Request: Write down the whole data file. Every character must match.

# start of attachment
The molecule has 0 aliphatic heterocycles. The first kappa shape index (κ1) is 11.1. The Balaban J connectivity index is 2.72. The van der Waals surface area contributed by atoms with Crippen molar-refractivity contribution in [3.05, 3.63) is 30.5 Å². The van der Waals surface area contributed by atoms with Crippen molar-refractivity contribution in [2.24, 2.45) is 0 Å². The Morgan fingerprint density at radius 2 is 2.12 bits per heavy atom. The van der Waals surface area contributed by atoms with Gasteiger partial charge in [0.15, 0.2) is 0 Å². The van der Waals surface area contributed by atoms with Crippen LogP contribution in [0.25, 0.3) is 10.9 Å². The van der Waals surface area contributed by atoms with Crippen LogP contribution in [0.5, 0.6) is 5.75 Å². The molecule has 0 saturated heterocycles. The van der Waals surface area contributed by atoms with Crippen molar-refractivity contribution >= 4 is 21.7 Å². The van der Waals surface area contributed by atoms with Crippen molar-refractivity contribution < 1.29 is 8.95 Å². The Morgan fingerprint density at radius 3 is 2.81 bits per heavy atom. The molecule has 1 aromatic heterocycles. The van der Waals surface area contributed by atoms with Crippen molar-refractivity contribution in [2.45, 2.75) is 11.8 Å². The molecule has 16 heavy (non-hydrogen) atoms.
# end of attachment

The molecule has 0 aliphatic heterocycles. The first kappa shape index (κ1) is 11.1. The Balaban J connectivity index is 2.72. The van der Waals surface area contributed by atoms with Crippen molar-refractivity contribution in [3.05, 3.63) is 30.5 Å². The van der Waals surface area contributed by atoms with Crippen molar-refractivity contribution in [2.24, 2.45) is 0 Å². The Morgan fingerprint density at radius 2 is 2.12 bits per heavy atom. The van der Waals surface area contributed by atoms with Gasteiger partial charge in [0.15, 0.2) is 0 Å². The van der Waals surface area contributed by atoms with Crippen LogP contribution in [0.25, 0.3) is 10.9 Å². The van der Waals surface area contributed by atoms with Crippen LogP contribution in [0.5, 0.6) is 5.75 Å². The molecule has 0 saturated heterocycles. The van der Waals surface area contributed by atoms with Crippen molar-refractivity contribution >= 4 is 21.7 Å². The van der Waals surface area contributed by atoms with Crippen molar-refractivity contribution < 1.29 is 8.95 Å². The Morgan fingerprint density at radius 3 is 2.81 bits per heavy atom. The molecule has 1 aromatic heterocycles. The van der Waals surface area contributed by atoms with Crippen molar-refractivity contribution in [2.45, 2.75) is 11.8 Å². The molecule has 16 heavy (non-hydrogen) atoms.